The Library of Congress > Linked Data Service > LC Subject Headings (LCSH)


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  • Instance Of

  • Scheme Membership(s)

  • Collection Membership(s)

  • Variants

    • Super volcanoes
  • Broader Terms

  • Closely Matching Concepts from Other Schemes

  • Sources

    • found: Work cat.: 2007014003: Super volcano, 2007:data view (Yellowstone is one of the world's five supervolcanoes)
    • found: USGS Volcano and hydrologic hazards, features, and terminology web site, Apr. 5, 2007(Supervolcanoes: The term supervolcano has no specifically defined scientific meaning. It was used by the producers of a British TV program in 2000 to refer to volcanoes that have generated Earth's largest volcano eruptions. As such, a supervolcano would be one that has produced an exceedingly large, castastrophic explosive eruption and a giant caldera. Because Yellowstone has produced three such very large caldera-forming explosive eruptions in the past 2.1 million years, the producers considered it to be a supervolcano. Because there is no well-defined minimum size for a "supervolcano", there is no exact number of such volcanoes. Examples of volcanoes that produced exceedingly voluminous pyroclastic eruptions and formed large calderas in the past 2 million years would include Yellowstone, Long Valley in eastern California, Toba in Indonesia, and Taupo in New Zealand. Other "supervolcanoes" would likely include the large caldera volcanoes of Japan, Indonesia, Alaska (e.g., Aniakchak, Emmons, Fisher), and other areas.)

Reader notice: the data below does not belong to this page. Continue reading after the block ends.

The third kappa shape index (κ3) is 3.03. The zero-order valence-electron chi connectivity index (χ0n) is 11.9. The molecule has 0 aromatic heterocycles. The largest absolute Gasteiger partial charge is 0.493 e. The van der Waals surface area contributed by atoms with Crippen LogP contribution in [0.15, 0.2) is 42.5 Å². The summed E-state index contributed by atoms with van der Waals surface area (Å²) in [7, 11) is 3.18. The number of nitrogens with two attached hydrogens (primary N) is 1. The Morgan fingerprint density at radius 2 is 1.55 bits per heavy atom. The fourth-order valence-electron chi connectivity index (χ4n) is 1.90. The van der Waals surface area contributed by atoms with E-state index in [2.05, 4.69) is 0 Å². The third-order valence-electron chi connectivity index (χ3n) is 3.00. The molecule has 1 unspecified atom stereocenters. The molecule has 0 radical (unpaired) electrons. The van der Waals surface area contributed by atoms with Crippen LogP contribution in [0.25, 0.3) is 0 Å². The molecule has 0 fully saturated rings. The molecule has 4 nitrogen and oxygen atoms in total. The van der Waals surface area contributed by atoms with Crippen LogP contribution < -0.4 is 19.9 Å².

• found: Wikipedia, April 2, 2007(A supervolcano refers to a volcano that produces the largest and most voluminous kinds of eruption on Earth. The actual explosivity of these eruptions varies, but the sheer volume of ejected tephra is enough to radically alter the landscape and severely impact global climate for years, with a cataclysmic effect on life)
  • LC Classification

    • QE521.5-QE527.75
  • Change Notes

    • 2007-04-20: new
    • 2007-04-21: revised
  • Alternate Formats

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